Agile Webspace > Methodologies > Kanban


A means to deliver products by increasing transparency on waste and subsequently eliminate it.

These are the four main aspects of Kanban

  • Visualize workflow
  • Continuously measure and improve the flow
  • Pull system
  • Limit Work In Progress

Visualizing the workflow is done using a Kanban board. Such a board is divided into columns, representing the different states work items can be in. Said work items then move across the board from left to right as work on the item progresses. Work items are typically visualized as (digital) post-its with different meaning colors, dots, icons.. anything to help visualize the true state the item is in.

Data is gathered on how the work flows towards completion. Based on this data improvements are continuously made to adapt to new environments and situations. Common metrics used in Kanban to gather data are cycle time, throughput, work in progress (WIP), work item age and more...

As opposed to traditional systems where work is pushed towards a next state, Kanban requires work to be pulled. This prevents that an overflow of work in a particular state brings the whole flow to a stop. There are also no pushed meetings. When the need arises, the team pulls meetings instead. For example when the number of to do items is at risk of becoming empty, the team pulls a refining meeting where they refine user stories into smaller to do items. Or when waste is detected, the team pulls in a meeting to discuss a plan on how to eliminate that waste.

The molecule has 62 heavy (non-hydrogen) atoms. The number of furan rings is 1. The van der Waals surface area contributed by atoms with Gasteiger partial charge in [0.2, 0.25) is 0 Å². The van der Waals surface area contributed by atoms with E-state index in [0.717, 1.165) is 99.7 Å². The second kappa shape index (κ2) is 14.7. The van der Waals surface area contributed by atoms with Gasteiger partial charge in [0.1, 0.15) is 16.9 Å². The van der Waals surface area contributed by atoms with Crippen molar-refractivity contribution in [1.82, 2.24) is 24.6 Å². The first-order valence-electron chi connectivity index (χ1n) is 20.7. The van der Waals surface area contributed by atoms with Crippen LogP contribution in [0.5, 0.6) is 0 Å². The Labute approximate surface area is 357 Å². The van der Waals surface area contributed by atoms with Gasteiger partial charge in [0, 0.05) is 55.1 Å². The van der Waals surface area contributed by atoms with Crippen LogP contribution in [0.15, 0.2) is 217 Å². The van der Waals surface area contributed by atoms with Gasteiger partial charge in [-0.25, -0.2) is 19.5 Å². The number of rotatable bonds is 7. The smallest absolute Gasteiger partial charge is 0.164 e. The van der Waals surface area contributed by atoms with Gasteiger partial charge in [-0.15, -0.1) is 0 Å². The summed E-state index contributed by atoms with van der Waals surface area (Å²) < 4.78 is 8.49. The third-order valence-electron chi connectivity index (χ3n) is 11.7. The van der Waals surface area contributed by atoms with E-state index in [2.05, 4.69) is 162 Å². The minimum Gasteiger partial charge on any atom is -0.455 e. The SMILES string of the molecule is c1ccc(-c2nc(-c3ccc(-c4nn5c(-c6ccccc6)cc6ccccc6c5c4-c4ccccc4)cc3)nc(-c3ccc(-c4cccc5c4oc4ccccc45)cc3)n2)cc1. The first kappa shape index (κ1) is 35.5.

One of the most important things in the Kanban methodology is how you limit work in progress (WIP). This forces the team to swarm towards finishing the work in progress instead of starting new work. It leads to having a large amount of control over your efficiency, effectiveness and predictability.

A typical Kanban board. Items move from left to right.

Kanban is one of the easiest systems to implement as it doesn't require you to introduce new roles, meetings or titles. You can apply this immediately to your current company processes and continuously improve the workflow.

Curious to get started? Here's the Kanban Guide. It's only 9 pages!